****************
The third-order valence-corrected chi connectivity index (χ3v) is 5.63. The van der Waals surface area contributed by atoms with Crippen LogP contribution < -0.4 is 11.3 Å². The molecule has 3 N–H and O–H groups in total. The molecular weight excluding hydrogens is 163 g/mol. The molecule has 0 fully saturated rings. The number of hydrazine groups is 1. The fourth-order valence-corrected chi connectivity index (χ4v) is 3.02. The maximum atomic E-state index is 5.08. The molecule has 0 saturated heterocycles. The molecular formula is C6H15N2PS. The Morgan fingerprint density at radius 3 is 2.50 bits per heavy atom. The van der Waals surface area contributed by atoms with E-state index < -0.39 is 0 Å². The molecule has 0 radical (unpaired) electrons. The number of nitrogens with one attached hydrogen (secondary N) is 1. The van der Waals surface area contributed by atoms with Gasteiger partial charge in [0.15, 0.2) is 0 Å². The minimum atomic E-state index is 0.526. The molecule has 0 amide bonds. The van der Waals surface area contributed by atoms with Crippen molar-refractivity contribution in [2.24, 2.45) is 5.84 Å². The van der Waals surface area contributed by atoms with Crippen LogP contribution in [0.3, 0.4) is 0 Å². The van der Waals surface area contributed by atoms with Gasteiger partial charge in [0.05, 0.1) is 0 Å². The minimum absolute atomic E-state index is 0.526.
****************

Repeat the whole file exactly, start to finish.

The third-order valence-corrected chi connectivity index (χ3v) is 5.63. The van der Waals surface area contributed by atoms with Crippen LogP contribution < -0.4 is 11.3 Å². The molecule has 3 N–H and O–H groups in total. The molecular weight excluding hydrogens is 163 g/mol. The molecule has 0 fully saturated rings. The number of hydrazine groups is 1. The fourth-order valence-corrected chi connectivity index (χ4v) is 3.02. The maximum atomic E-state index is 5.08. The molecule has 0 saturated heterocycles. The molecular formula is C6H15N2PS. The Morgan fingerprint density at radius 3 is 2.50 bits per heavy atom. The van der Waals surface area contributed by atoms with E-state index < -0.39 is 0 Å². The molecule has 0 radical (unpaired) electrons. The number of nitrogens with one attached hydrogen (secondary N) is 1. The van der Waals surface area contributed by atoms with Gasteiger partial charge in [0.15, 0.2) is 0 Å². The minimum atomic E-state index is 0.526. The molecule has 0 amide bonds. The van der Waals surface area contributed by atoms with Crippen molar-refractivity contribution in [2.24, 2.45) is 5.84 Å². The van der Waals surface area contributed by atoms with Crippen LogP contribution in [0.3, 0.4) is 0 Å². The van der Waals surface area contributed by atoms with Gasteiger partial charge in [0.05, 0.1) is 0 Å². The minimum absolute atomic E-state index is 0.526.